Community gathers to remember Crawleyside bus disaster on 50th anniversary of crash

Commemorations have taken place to remember those lost in a tragic bus accident that claimed the lives of 19 people on the 50th anniversary of the disaster.

Wednesday, 14th August 2019, 4:52 pm
Updated Wednesday, 14th August 2019, 6:44 pm

It was August 14, 1969 when a coach carrying 42 people, most of them elderly members of Blackhall Veterans bowls club, crashed at Crawleyside in County Durham when travelling back from a match against Consett.

Exactly 50 years later, the community, including family members and survivors, came together at Blackhall’s Welfare Park to lay wreaths and flowers at the park’s memorial.

Children from Blackhall Primary School laid a single flower and read the name of the 18 victims from Blackhall and the driver’s 12-year-old daughter Linda Watts.

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Alan Smith, 64, who survived the Crawleyside bus crash at the memorial in Blackhall Welfare Park.

The poignant service was attended by local civic dignitaries and prayers were led by Father Kyle McNeil, Church of England priest for Blackhall and Horden.

It was organised by members of the bowls club and as part of the day 10 teams played in a competition for the Linda Watts Memorial Trophy.

Stan Gray, one of the organisers, said: “It’s gone very well. I’m amazed at how many people turned up.

“When we come here to play bowls we always look over to the memorial.”

A Blackhall Primary School pupil lays a flower to one of the victims on the 50th anniversary of the coach crash.

The accident happened when the coach’s brakes failed in bad conditions and crashed through a roadside wall.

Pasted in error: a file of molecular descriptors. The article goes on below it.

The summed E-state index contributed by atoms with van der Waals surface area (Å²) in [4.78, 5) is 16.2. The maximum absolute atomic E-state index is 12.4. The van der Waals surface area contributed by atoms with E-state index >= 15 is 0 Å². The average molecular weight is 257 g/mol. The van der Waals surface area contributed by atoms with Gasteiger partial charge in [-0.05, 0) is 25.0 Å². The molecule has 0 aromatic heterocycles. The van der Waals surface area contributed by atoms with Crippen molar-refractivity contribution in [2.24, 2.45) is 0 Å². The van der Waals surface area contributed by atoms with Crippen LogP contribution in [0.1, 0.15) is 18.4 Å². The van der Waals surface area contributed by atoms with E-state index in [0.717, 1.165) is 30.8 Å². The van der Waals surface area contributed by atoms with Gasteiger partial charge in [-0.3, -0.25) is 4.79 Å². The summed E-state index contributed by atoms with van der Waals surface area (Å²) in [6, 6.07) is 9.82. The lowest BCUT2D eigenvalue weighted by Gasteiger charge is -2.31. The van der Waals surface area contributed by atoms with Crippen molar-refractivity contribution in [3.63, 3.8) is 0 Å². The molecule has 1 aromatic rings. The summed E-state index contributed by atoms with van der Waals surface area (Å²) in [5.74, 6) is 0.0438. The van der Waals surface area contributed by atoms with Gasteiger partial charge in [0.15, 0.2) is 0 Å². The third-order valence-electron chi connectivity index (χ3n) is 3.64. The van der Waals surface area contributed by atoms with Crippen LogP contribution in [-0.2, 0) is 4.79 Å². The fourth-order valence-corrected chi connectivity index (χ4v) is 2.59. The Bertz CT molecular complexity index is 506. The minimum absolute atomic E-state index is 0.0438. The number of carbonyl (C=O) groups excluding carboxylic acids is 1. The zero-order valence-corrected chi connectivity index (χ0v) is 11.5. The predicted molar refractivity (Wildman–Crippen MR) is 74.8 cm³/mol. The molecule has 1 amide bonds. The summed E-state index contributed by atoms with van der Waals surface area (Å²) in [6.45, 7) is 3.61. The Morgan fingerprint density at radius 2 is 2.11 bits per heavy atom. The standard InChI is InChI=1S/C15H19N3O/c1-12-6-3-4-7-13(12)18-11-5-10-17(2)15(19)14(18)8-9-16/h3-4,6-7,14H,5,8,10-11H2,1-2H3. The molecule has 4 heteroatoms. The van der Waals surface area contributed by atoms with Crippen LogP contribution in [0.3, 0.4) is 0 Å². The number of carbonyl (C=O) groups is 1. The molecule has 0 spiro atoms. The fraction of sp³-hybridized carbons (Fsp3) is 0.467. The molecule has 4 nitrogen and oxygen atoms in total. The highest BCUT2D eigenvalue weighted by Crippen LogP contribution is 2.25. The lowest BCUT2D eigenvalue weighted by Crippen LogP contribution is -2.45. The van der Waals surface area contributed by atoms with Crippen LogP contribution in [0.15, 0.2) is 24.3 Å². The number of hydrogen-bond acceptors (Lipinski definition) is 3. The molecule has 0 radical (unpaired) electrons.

Alan Smith, now 64, was one of the survivors, but his grandfather William Smith, who was sat next to him, died instantly.

He said: “It was only by chance that I was on the coach that day. My grandmother wasn’t well and couldn’t go so I went with my granddad.”

Alan said the coach took a wrong turn on the journey back and found itself going up a steep, twisting road in misty conditions.

Survivor Alan Smith (right) was among those who laid flowers during the service.

He remembers the heavy bowls falling from the racks and trying to push them back on.

“It was only a matter of seconds after that where the bus left the road,” he said. “I remember the bus being at an angle as we went off.

“I don’t remember the impact, I just remember suddenly being in front of the bus. I don’t know how I got there.”

Winded, Alan was treated by some residents who took him in. Luckily, he suffered only minor injuries.

Wreaths and flowers were laid at the memorial in Blackhall Welfare Park on the 50th anniversary of the Crawleyside coach crash.

“I was just a lucky lad,” he said. “It wasn’t anybody’s fault, it was just a series of events coming together which led to a terrible end.”

Ann Pickering also attended the anniversary service. She lost both her parents William and Florence Henderson in the disaster.

They had gone to watch the game and see friends in Consett.

Mrs Pickering said of the service: “I think it was very well organised and very touching, especially with the children with the flowers.

“Today is a happy memory.”

There was a good attendance for the service in Blackhall.